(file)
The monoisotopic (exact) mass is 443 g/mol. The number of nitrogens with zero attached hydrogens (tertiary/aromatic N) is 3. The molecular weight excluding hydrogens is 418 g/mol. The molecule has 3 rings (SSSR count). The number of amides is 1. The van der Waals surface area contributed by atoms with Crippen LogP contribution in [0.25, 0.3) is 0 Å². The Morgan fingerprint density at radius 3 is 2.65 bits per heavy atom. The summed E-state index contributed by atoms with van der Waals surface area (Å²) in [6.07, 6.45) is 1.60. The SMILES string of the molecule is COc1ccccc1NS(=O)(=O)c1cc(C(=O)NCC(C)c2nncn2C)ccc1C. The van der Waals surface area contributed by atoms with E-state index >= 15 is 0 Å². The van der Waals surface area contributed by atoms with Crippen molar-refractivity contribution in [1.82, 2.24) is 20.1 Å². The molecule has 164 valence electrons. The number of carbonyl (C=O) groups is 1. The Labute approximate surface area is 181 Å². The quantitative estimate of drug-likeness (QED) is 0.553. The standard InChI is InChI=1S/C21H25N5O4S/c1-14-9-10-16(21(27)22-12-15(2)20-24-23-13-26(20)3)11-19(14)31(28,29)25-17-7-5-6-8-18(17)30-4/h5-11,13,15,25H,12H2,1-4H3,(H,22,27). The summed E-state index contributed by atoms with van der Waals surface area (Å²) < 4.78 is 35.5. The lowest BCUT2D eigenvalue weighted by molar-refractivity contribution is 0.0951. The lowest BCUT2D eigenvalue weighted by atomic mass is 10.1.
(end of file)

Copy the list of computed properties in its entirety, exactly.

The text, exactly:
The monoisotopic (exact) mass is 443 g/mol. The number of nitrogens with zero attached hydrogens (tertiary/aromatic N) is 3. The molecular weight excluding hydrogens is 418 g/mol. The molecule has 3 rings (SSSR count). The number of amides is 1. The van der Waals surface area contributed by atoms with Crippen LogP contribution in [0.25, 0.3) is 0 Å². The Morgan fingerprint density at radius 3 is 2.65 bits per heavy atom. The summed E-state index contributed by atoms with van der Waals surface area (Å²) in [6.07, 6.45) is 1.60. The SMILES string of the molecule is COc1ccccc1NS(=O)(=O)c1cc(C(=O)NCC(C)c2nncn2C)ccc1C. The van der Waals surface area contributed by atoms with E-state index >= 15 is 0 Å². The van der Waals surface area contributed by atoms with Crippen molar-refractivity contribution in [1.82, 2.24) is 20.1 Å². The molecule has 164 valence electrons. The number of carbonyl (C=O) groups is 1. The Labute approximate surface area is 181 Å². The quantitative estimate of drug-likeness (QED) is 0.553. The standard InChI is InChI=1S/C21H25N5O4S/c1-14-9-10-16(21(27)22-12-15(2)20-24-23-13-26(20)3)11-19(14)31(28,29)25-17-7-5-6-8-18(17)30-4/h5-11,13,15,25H,12H2,1-4H3,(H,22,27). The summed E-state index contributed by atoms with van der Waals surface area (Å²) < 4.78 is 35.5. The lowest BCUT2D eigenvalue weighted by molar-refractivity contribution is 0.0951. The lowest BCUT2D eigenvalue weighted by atomic mass is 10.1.